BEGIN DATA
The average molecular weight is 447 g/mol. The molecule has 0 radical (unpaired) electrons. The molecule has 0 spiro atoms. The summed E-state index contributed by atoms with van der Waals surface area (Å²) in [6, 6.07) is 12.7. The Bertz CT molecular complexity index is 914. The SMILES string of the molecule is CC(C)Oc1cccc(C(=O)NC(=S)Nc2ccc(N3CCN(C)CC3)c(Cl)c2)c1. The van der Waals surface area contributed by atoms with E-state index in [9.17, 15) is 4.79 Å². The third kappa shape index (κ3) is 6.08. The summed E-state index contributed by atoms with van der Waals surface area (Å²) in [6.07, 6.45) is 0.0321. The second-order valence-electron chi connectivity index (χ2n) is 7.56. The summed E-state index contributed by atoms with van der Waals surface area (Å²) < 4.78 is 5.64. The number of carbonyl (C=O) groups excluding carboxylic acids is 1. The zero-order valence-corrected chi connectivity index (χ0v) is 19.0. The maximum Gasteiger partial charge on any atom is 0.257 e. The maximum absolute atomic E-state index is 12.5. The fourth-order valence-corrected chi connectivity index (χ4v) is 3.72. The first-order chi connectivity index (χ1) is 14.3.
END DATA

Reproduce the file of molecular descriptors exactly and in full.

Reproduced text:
The average molecular weight is 447 g/mol. The molecule has 0 radical (unpaired) electrons. The molecule has 0 spiro atoms. The summed E-state index contributed by atoms with van der Waals surface area (Å²) in [6, 6.07) is 12.7. The Bertz CT molecular complexity index is 914. The SMILES string of the molecule is CC(C)Oc1cccc(C(=O)NC(=S)Nc2ccc(N3CCN(C)CC3)c(Cl)c2)c1. The van der Waals surface area contributed by atoms with E-state index in [9.17, 15) is 4.79 Å². The third kappa shape index (κ3) is 6.08. The summed E-state index contributed by atoms with van der Waals surface area (Å²) in [6.07, 6.45) is 0.0321. The second-order valence-electron chi connectivity index (χ2n) is 7.56. The summed E-state index contributed by atoms with van der Waals surface area (Å²) < 4.78 is 5.64. The number of carbonyl (C=O) groups excluding carboxylic acids is 1. The zero-order valence-corrected chi connectivity index (χ0v) is 19.0. The maximum Gasteiger partial charge on any atom is 0.257 e. The maximum absolute atomic E-state index is 12.5. The fourth-order valence-corrected chi connectivity index (χ4v) is 3.72. The first-order chi connectivity index (χ1) is 14.3.